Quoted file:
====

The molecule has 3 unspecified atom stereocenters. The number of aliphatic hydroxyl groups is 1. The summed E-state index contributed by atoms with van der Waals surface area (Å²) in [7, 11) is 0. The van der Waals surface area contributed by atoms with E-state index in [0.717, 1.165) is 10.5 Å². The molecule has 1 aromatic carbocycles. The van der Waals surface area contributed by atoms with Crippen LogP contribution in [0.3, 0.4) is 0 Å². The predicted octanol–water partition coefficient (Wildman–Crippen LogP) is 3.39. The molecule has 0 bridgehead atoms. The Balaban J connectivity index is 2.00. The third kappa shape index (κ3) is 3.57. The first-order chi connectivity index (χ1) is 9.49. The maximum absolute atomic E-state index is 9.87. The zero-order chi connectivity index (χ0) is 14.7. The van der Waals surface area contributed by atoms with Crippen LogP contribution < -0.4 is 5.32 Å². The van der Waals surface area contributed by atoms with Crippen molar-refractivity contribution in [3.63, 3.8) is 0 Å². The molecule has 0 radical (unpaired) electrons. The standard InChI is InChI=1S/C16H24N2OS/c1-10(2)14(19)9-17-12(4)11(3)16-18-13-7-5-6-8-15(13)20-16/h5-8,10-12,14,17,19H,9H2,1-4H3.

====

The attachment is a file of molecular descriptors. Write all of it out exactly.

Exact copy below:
The molecule has 3 unspecified atom stereocenters. The number of aliphatic hydroxyl groups is 1. The summed E-state index contributed by atoms with van der Waals surface area (Å²) in [7, 11) is 0. The van der Waals surface area contributed by atoms with E-state index in [0.717, 1.165) is 10.5 Å². The molecule has 1 aromatic carbocycles. The van der Waals surface area contributed by atoms with Crippen LogP contribution in [0.3, 0.4) is 0 Å². The predicted octanol–water partition coefficient (Wildman–Crippen LogP) is 3.39. The molecule has 0 bridgehead atoms. The Balaban J connectivity index is 2.00. The third kappa shape index (κ3) is 3.57. The first-order chi connectivity index (χ1) is 9.49. The maximum absolute atomic E-state index is 9.87. The zero-order chi connectivity index (χ0) is 14.7. The van der Waals surface area contributed by atoms with Crippen LogP contribution < -0.4 is 5.32 Å². The van der Waals surface area contributed by atoms with Crippen molar-refractivity contribution in [3.63, 3.8) is 0 Å². The molecule has 0 radical (unpaired) electrons. The standard InChI is InChI=1S/C16H24N2OS/c1-10(2)14(19)9-17-12(4)11(3)16-18-13-7-5-6-8-15(13)20-16/h5-8,10-12,14,17,19H,9H2,1-4H3.